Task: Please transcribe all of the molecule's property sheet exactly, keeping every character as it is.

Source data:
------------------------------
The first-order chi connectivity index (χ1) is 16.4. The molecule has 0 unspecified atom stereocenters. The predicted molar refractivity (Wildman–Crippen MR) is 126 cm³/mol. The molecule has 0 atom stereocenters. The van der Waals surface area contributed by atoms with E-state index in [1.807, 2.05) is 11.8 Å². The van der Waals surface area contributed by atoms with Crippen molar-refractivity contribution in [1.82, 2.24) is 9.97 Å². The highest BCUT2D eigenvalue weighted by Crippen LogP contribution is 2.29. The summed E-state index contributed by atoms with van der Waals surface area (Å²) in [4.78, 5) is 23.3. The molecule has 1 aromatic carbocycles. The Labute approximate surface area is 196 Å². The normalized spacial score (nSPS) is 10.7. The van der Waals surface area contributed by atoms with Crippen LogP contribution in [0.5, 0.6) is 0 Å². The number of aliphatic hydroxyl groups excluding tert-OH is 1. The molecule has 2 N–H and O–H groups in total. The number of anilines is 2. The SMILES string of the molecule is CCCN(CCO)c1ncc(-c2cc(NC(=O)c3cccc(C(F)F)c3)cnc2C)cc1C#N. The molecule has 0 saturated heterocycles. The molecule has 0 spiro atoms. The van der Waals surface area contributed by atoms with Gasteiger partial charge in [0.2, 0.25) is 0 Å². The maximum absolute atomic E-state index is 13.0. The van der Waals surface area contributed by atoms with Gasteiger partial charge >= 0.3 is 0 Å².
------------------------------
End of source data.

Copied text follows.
The first-order chi connectivity index (χ1) is 16.4. The molecule has 0 unspecified atom stereocenters. The predicted molar refractivity (Wildman–Crippen MR) is 126 cm³/mol. The molecule has 0 atom stereocenters. The van der Waals surface area contributed by atoms with E-state index in [1.807, 2.05) is 11.8 Å². The van der Waals surface area contributed by atoms with Crippen molar-refractivity contribution in [1.82, 2.24) is 9.97 Å². The highest BCUT2D eigenvalue weighted by Crippen LogP contribution is 2.29. The summed E-state index contributed by atoms with van der Waals surface area (Å²) in [4.78, 5) is 23.3. The molecule has 1 aromatic carbocycles. The Labute approximate surface area is 196 Å². The normalized spacial score (nSPS) is 10.7. The van der Waals surface area contributed by atoms with Crippen LogP contribution in [0.5, 0.6) is 0 Å². The number of aliphatic hydroxyl groups excluding tert-OH is 1. The molecule has 2 N–H and O–H groups in total. The number of anilines is 2. The SMILES string of the molecule is CCCN(CCO)c1ncc(-c2cc(NC(=O)c3cccc(C(F)F)c3)cnc2C)cc1C#N. The molecule has 0 saturated heterocycles. The molecule has 0 spiro atoms. The van der Waals surface area contributed by atoms with Gasteiger partial charge in [0.2, 0.25) is 0 Å². The maximum absolute atomic E-state index is 13.0. The van der Waals surface area contributed by atoms with Gasteiger partial charge >= 0.3 is 0 Å².